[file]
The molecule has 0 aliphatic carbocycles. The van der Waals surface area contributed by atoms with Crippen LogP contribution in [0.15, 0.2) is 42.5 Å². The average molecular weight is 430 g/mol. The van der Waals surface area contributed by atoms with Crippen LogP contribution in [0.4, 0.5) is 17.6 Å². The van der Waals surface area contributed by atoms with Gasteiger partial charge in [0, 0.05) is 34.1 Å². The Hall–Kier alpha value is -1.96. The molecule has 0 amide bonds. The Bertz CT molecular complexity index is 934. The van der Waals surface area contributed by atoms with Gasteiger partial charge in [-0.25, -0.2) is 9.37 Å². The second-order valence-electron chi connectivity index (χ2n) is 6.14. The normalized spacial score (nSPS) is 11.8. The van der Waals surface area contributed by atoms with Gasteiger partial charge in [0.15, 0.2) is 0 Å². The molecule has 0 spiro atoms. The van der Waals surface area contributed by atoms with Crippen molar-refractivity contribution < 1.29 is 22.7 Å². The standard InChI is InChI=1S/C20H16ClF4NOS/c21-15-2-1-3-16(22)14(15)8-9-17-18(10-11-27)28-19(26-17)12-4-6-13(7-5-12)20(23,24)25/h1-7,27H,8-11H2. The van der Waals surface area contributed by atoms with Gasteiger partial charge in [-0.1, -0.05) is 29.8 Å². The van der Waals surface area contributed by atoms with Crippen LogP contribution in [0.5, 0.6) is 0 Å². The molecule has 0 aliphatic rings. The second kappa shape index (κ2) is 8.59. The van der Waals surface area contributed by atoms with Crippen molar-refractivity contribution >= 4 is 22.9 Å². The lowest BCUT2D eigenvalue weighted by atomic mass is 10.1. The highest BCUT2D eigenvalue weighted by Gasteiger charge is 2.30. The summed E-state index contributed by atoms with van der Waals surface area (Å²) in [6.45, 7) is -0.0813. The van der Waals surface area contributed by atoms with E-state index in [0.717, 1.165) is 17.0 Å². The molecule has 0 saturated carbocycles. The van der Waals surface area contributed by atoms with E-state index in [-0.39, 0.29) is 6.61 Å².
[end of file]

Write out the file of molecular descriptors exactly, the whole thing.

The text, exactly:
The molecule has 0 aliphatic carbocycles. The van der Waals surface area contributed by atoms with Crippen LogP contribution in [0.15, 0.2) is 42.5 Å². The average molecular weight is 430 g/mol. The van der Waals surface area contributed by atoms with Crippen LogP contribution in [0.4, 0.5) is 17.6 Å². The van der Waals surface area contributed by atoms with Gasteiger partial charge in [0, 0.05) is 34.1 Å². The Hall–Kier alpha value is -1.96. The molecule has 0 amide bonds. The Bertz CT molecular complexity index is 934. The van der Waals surface area contributed by atoms with Gasteiger partial charge in [-0.25, -0.2) is 9.37 Å². The second-order valence-electron chi connectivity index (χ2n) is 6.14. The normalized spacial score (nSPS) is 11.8. The van der Waals surface area contributed by atoms with Gasteiger partial charge in [0.15, 0.2) is 0 Å². The molecule has 0 spiro atoms. The van der Waals surface area contributed by atoms with Crippen molar-refractivity contribution < 1.29 is 22.7 Å². The standard InChI is InChI=1S/C20H16ClF4NOS/c21-15-2-1-3-16(22)14(15)8-9-17-18(10-11-27)28-19(26-17)12-4-6-13(7-5-12)20(23,24)25/h1-7,27H,8-11H2. The van der Waals surface area contributed by atoms with Gasteiger partial charge in [-0.1, -0.05) is 29.8 Å². The van der Waals surface area contributed by atoms with Crippen LogP contribution in [0.5, 0.6) is 0 Å². The molecule has 0 aliphatic rings. The second kappa shape index (κ2) is 8.59. The van der Waals surface area contributed by atoms with Crippen molar-refractivity contribution >= 4 is 22.9 Å². The lowest BCUT2D eigenvalue weighted by atomic mass is 10.1. The highest BCUT2D eigenvalue weighted by Gasteiger charge is 2.30. The summed E-state index contributed by atoms with van der Waals surface area (Å²) in [6.45, 7) is -0.0813. The van der Waals surface area contributed by atoms with E-state index in [0.717, 1.165) is 17.0 Å². The molecule has 0 saturated carbocycles. The van der Waals surface area contributed by atoms with E-state index in [-0.39, 0.29) is 6.61 Å².